Letter: Officials need to keep pressing on Chapman Highway improvements

Sep. 28, 2013 @ 11:37 PM


Every time I drive on Chapman Highway, I tell myself: Drive at your own risk. A traffic accident can happen anywhere, but Chapman highway has an unfortunate record of fatalities.

I am so pleased to hear that Governor Haslam has taken an interest in improving the traffic flow and safety of Chapman Highway.

Just recently I made a trip back from Knoxville and saw an elderly man walking his bike in the grass off the side of Chapman, because there just wasn’t enough pavement for him to safely ride on the shoulder. I so wished there had been a greenway path (sidewalks are so bumpy) out of harm’s way for him. I have also seen many pedestrians and people on motorized wheelchairs along the highway. Every time I do, I pray they survive their trek unscathed.

So I’m writing this to encourage Gov. Haslam, Rep. Carr, Rep. Farmer, Sen. Overby, mayors of Knox and Sevier County and Tennessee highway officials to keep this issue of traffic flow safety on Chapman highway on the table for all types of commuters, from the pedestrian and wheelchair occupant to the cyclist to the automobile driver.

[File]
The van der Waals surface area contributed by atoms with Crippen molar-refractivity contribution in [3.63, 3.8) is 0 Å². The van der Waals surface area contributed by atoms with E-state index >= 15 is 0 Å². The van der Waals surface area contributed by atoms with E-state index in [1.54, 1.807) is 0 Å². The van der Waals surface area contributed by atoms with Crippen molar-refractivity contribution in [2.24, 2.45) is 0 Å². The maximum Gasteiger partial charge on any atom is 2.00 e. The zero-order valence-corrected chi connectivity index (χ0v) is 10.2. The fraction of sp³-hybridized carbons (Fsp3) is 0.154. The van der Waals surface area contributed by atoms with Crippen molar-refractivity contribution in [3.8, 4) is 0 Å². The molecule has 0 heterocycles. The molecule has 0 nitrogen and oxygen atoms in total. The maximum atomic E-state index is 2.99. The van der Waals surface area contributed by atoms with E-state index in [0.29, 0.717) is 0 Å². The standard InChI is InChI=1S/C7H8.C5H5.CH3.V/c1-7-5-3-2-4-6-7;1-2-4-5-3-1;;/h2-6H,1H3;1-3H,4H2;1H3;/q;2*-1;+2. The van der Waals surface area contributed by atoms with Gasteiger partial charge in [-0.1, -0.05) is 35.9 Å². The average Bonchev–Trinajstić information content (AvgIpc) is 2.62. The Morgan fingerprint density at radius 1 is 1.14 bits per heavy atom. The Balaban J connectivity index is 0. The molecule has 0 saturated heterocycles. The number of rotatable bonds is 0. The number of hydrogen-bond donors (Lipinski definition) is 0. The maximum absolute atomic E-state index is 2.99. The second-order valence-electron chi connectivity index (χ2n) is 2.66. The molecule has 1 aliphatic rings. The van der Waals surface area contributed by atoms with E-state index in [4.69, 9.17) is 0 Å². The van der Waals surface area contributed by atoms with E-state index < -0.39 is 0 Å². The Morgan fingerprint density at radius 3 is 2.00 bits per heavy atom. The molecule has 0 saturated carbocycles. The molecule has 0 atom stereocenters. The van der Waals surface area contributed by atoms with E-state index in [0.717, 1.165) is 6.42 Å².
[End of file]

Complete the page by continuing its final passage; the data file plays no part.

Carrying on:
The expenses will perhaps be uncomfortable now, but the investment in the infrastructure will safely serve millions. I imagine the businesses along the way might have to sacrifice, too, but they would no doubt eventually benefit from commuters who for now choose to avoid the dangerous highway. I myself have avoided it countless times.

We create the world we want to live in. I hope you envision a Tennessee where greenways are an automatic feature not only on Chapman Highway but all over Tennessee, even in the remote areas where the roads wind narrowly without shoulders. I hope that you use your positions to shape a healthier, safer Chapman Highway and Tennessee, where people have the confidence to be outside, moving their bodies, traveling from place to place. Maybe our bright engineering students from an area university can attempt to tackle the issue.

There might not be a Nobel Peace Prize for the public servants and/or engineers that can successfully formulate a safe thoroughfare, but we who live in the area will hold you in high esteem.

Kudos to the ones who finally meet this challenge in making our little world a brighter, healthier, safer, place to live.

Thank you,

Joanna Burke